Senior Design Project Automated Container Opener

Hey guys, first post on this forum but not a newbie to forums in general. Currently I am a senior mechanical engineering student and my group's senior design project is prospected to use an Arduino Uno to control our system. I may be mechanical, but I'm not completely new to electronics (and we even have to take an EE class in our program that involves Arduino) so I should be able to convey our issue.

Our system is a product made to universally open twist-top containers (salsa jars, water bottles, juice, 2 liter soda bottles, etc). Basically we have one motor attached to an opener and 2 motors (in unison) to act as a height adjustment using a rack and pinion mechanism. What I was wondering is how exactly do we control these motors using an Arduino Uno? They'll need an independent power supply (as the Arduino can not supply them the current or voltage they need) so I'm assuming we need some kind of H-bridge setup? Basically we will have one input (a momentary push button) to turn the opener motor on and two inputs (two momentary buttons for the remaining motors to move the assembly up and down respectively) and I'm blanking on how to control this with the Arduino. The power supply should be a dedicated 12 volt DC from a wall wart and I'm not afraid to hard wire some of this.

I believe the single Uno should be able to control everything we need but I would like to check with the experts first. If my explanation is confusing just let me know and I can clear up some issues.

Thanks in advance!

Certainly plausible with an uno. As you mention, you'll need an H bridge per channel. You can roll your own, or buy a shield e.g. Arduino Motor Shield

Could I just use a single transistor for each motor (like a tip-120) to allow for the independent power supplies, or would that not allow for reversible motor movement?

Since only one motor is to run at a time you might be able to get by with only one H bridge (just switch with a relay when the H bridge is not powering a motor) . There will have to be a interlock system (software or hardware) to prevent both motors running at the same time.

This means that the height motor should not be designed to have to be powered to hold the opening mechanism stationary which you wouldn't want anyway.

The height mechanism is TWO motors run in unison (two rack and pinions acting as slides, the carriage that they are moving is something in the 6-8" diameter range and will be rather heavy. Mechanically we have that figured out). The height adjustment may have to be powered (though in a lower powered state) to apply a downforce on our containers to assist in opening. So separate H-bridges would be necessary i'm assuming.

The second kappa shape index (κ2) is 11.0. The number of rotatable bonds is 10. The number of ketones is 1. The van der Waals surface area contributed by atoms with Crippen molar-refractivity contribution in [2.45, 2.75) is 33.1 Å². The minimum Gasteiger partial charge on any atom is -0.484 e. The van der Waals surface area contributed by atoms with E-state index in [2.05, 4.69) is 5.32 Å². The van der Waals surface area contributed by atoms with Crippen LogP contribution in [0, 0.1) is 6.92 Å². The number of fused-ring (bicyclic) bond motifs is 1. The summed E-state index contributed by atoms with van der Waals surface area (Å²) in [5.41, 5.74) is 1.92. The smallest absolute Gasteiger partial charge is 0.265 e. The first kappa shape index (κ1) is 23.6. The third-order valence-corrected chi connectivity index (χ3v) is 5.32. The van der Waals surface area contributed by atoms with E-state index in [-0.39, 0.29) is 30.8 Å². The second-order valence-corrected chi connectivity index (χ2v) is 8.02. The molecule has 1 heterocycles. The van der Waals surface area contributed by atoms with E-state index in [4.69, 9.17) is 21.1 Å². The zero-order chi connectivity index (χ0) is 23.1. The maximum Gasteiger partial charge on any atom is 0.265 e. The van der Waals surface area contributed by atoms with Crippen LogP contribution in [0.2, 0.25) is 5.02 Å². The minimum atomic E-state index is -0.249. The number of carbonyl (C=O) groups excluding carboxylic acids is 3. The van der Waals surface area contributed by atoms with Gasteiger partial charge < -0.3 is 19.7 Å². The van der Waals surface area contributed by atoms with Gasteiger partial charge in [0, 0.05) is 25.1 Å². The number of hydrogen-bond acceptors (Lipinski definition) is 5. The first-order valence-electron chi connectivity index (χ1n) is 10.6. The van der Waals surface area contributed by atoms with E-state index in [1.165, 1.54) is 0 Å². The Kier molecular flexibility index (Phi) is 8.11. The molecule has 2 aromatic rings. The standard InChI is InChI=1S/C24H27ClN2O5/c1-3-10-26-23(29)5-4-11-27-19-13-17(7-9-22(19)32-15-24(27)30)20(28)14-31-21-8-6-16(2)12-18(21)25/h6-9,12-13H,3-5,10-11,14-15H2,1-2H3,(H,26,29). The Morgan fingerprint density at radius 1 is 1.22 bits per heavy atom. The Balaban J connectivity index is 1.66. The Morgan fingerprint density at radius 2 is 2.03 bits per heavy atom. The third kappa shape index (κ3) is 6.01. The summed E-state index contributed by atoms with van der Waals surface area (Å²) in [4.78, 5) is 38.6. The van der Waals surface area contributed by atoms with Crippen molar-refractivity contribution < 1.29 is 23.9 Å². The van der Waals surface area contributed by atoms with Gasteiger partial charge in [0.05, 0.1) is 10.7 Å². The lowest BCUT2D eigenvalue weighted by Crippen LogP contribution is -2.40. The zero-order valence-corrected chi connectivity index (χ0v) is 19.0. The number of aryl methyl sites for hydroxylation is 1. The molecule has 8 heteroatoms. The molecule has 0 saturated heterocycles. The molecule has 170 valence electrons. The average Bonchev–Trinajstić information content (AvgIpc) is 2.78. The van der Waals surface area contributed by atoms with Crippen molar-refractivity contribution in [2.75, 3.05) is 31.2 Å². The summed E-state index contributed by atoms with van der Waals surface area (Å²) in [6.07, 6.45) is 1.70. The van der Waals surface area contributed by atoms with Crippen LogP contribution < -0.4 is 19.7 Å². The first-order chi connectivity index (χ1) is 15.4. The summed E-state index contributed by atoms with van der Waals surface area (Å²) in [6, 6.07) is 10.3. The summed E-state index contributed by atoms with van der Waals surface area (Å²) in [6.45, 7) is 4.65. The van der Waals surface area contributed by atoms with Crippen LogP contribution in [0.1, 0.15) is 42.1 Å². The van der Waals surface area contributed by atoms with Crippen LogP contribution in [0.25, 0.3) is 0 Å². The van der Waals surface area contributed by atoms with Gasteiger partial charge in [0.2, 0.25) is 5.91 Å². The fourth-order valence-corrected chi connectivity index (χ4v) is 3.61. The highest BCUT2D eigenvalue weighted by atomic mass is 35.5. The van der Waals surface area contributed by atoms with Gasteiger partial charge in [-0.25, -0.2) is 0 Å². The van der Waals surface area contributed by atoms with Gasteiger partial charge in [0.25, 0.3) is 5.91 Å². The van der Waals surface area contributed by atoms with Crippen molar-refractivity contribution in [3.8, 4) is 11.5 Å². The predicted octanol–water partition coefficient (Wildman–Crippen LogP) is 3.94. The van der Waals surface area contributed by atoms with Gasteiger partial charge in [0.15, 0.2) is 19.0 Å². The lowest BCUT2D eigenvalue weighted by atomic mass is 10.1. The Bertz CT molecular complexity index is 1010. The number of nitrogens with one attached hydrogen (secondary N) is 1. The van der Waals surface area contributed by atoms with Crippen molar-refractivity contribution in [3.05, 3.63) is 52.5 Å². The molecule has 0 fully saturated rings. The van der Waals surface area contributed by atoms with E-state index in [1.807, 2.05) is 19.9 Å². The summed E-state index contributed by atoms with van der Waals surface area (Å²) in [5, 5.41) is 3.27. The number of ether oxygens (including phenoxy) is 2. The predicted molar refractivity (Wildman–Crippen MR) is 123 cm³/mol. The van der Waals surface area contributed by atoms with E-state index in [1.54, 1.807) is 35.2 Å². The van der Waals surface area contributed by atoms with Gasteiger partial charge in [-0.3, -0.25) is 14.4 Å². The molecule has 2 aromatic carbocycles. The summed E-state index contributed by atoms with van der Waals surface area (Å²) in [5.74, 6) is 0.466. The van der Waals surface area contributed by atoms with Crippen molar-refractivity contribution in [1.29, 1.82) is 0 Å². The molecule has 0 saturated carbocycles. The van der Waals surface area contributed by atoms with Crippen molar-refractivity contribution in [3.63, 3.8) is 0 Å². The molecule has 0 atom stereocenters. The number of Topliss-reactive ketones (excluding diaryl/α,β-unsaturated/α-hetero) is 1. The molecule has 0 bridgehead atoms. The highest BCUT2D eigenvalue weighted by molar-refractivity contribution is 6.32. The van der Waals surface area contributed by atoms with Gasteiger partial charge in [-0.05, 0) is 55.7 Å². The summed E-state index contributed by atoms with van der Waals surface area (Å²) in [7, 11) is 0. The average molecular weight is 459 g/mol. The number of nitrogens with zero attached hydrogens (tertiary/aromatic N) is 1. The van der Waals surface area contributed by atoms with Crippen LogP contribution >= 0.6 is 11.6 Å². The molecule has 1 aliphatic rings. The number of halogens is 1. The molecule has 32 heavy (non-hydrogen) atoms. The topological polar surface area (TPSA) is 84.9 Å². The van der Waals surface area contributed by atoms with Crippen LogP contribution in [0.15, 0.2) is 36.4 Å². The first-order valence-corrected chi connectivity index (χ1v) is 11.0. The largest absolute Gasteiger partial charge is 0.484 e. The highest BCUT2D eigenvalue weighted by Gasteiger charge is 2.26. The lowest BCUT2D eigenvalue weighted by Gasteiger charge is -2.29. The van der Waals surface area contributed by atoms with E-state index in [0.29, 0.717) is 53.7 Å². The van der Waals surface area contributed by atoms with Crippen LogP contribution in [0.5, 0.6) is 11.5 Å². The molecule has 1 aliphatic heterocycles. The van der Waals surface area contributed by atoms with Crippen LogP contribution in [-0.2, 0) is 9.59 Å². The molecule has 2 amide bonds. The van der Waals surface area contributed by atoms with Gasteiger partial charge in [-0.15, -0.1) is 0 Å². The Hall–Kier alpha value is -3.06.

Is there any way to read the load off of the height adjustment motors (to sense when the carriage contacts the container) and then put them in a lower powered state?

What is "rather heavy". 1 lb. -5 lbs. ? Heavy enough to provide the "downward" force on it's own?

If the motor(s) strain when lifting you might find that one motor will be a little slower than the other and that might cause some binding. OK they use 2 motors(steppers) on the Z axis of some 3D printers but they run in step with each other. Might want to drive the pinion gears coupled together.

The power can be measured of course to provide feedback. You will need this since you don't want something to get 'crush' ed by accident.

Maybe you could approach the problem of height adjustment from the other end. I have a Black and Decker Lid Off. It uses only a singe motor that turns in a single direction. The gripping mechanism is purely mechanical. It has it's limitations since it can't open soft bottles. I'm not suggesting that you copy it, but look at how some of your problems might be solved in another way. Perhaps a more mechanical way...

With a group project sometimes it's hard to get the mechanics the way you want it. I voted for a single motor control but everyone else wanted dual rack and pinion so I have to make it work now :/

The binding issue is something that could arise especially if the motors run at slightly different speeds, but I think at this point in the project we have to just build and then fix the bugs. If I can come up with a newer single motor height adjustment I will, but regardless how would I get the arduino to read the motor load and then adjust based off of that?


Take a look at this motor driver. Overkill for your project, but note that there's a current sensor output you can read with an analog input to tell you how hard the motor is working.